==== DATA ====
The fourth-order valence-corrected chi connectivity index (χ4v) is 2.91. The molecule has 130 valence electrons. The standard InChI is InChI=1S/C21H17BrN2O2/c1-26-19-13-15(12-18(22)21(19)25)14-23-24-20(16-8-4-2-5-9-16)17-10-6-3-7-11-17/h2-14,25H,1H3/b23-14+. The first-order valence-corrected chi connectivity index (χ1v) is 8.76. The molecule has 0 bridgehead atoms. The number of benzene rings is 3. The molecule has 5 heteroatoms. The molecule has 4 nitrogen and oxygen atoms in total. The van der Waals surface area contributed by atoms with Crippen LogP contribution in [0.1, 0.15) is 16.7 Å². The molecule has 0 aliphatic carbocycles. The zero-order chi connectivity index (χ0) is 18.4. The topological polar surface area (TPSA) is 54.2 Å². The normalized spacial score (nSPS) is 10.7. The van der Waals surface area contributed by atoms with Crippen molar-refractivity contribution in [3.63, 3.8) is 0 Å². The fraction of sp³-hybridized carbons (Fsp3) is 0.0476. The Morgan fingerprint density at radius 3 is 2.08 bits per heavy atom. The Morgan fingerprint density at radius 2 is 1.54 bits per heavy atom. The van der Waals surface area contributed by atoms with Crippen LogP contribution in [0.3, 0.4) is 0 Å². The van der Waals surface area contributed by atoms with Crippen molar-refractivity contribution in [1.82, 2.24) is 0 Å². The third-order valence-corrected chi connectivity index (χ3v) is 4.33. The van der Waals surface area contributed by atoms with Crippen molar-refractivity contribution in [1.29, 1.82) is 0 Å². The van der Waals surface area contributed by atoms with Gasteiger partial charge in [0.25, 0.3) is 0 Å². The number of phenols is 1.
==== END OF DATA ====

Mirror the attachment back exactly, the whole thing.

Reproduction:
The fourth-order valence-corrected chi connectivity index (χ4v) is 2.91. The molecule has 130 valence electrons. The standard InChI is InChI=1S/C21H17BrN2O2/c1-26-19-13-15(12-18(22)21(19)25)14-23-24-20(16-8-4-2-5-9-16)17-10-6-3-7-11-17/h2-14,25H,1H3/b23-14+. The first-order valence-corrected chi connectivity index (χ1v) is 8.76. The molecule has 0 bridgehead atoms. The number of benzene rings is 3. The molecule has 5 heteroatoms. The molecule has 4 nitrogen and oxygen atoms in total. The van der Waals surface area contributed by atoms with Crippen LogP contribution in [0.1, 0.15) is 16.7 Å². The molecule has 0 aliphatic carbocycles. The zero-order chi connectivity index (χ0) is 18.4. The topological polar surface area (TPSA) is 54.2 Å². The normalized spacial score (nSPS) is 10.7. The van der Waals surface area contributed by atoms with Crippen molar-refractivity contribution in [3.63, 3.8) is 0 Å². The fraction of sp³-hybridized carbons (Fsp3) is 0.0476. The Morgan fingerprint density at radius 3 is 2.08 bits per heavy atom. The Morgan fingerprint density at radius 2 is 1.54 bits per heavy atom. The van der Waals surface area contributed by atoms with Crippen LogP contribution in [0.3, 0.4) is 0 Å². The van der Waals surface area contributed by atoms with Crippen molar-refractivity contribution in [1.82, 2.24) is 0 Å². The third-order valence-corrected chi connectivity index (χ3v) is 4.33. The van der Waals surface area contributed by atoms with Crippen molar-refractivity contribution in [1.29, 1.82) is 0 Å². The van der Waals surface area contributed by atoms with Gasteiger partial charge in [0.25, 0.3) is 0 Å². The number of phenols is 1.